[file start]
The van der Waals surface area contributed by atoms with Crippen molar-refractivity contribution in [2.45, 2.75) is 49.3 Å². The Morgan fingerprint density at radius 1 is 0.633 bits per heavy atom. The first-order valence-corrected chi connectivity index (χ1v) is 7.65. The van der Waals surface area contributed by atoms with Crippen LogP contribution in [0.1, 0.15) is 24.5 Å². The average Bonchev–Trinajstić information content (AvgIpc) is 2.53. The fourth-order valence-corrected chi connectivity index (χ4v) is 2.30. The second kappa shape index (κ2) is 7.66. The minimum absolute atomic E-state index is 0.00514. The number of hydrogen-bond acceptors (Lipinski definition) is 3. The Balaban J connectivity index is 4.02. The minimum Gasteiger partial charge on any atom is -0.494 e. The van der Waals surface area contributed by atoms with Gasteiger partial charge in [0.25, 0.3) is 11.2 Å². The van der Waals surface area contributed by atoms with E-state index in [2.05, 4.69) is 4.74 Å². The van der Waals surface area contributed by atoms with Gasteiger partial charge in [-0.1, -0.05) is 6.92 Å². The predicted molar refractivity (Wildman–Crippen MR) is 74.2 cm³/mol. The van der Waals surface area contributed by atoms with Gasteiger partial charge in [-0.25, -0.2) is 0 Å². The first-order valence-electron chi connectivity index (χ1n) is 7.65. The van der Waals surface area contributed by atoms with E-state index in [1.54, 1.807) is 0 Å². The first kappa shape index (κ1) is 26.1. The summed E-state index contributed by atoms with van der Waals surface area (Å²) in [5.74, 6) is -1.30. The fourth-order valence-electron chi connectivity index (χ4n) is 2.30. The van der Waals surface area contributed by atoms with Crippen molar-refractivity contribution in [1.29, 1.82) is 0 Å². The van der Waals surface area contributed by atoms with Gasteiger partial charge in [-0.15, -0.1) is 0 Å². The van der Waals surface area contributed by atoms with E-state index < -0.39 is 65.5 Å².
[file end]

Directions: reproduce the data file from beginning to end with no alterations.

The van der Waals surface area contributed by atoms with Crippen molar-refractivity contribution in [2.45, 2.75) is 49.3 Å². The Morgan fingerprint density at radius 1 is 0.633 bits per heavy atom. The first-order valence-corrected chi connectivity index (χ1v) is 7.65. The van der Waals surface area contributed by atoms with Crippen LogP contribution in [0.1, 0.15) is 24.5 Å². The average Bonchev–Trinajstić information content (AvgIpc) is 2.53. The fourth-order valence-corrected chi connectivity index (χ4v) is 2.30. The second kappa shape index (κ2) is 7.66. The minimum absolute atomic E-state index is 0.00514. The number of hydrogen-bond acceptors (Lipinski definition) is 3. The Balaban J connectivity index is 4.02. The minimum Gasteiger partial charge on any atom is -0.494 e. The van der Waals surface area contributed by atoms with Gasteiger partial charge in [0.25, 0.3) is 11.2 Å². The van der Waals surface area contributed by atoms with E-state index in [2.05, 4.69) is 4.74 Å². The van der Waals surface area contributed by atoms with Gasteiger partial charge in [-0.1, -0.05) is 6.92 Å². The predicted molar refractivity (Wildman–Crippen MR) is 74.2 cm³/mol. The van der Waals surface area contributed by atoms with Gasteiger partial charge in [-0.25, -0.2) is 0 Å². The first-order valence-electron chi connectivity index (χ1n) is 7.65. The van der Waals surface area contributed by atoms with E-state index in [1.54, 1.807) is 0 Å². The first kappa shape index (κ1) is 26.1. The summed E-state index contributed by atoms with van der Waals surface area (Å²) in [5.74, 6) is -1.30. The fourth-order valence-electron chi connectivity index (χ4n) is 2.30. The van der Waals surface area contributed by atoms with Crippen molar-refractivity contribution in [1.29, 1.82) is 0 Å². The van der Waals surface area contributed by atoms with Gasteiger partial charge in [-0.15, -0.1) is 0 Å². The van der Waals surface area contributed by atoms with E-state index < -0.39 is 65.5 Å².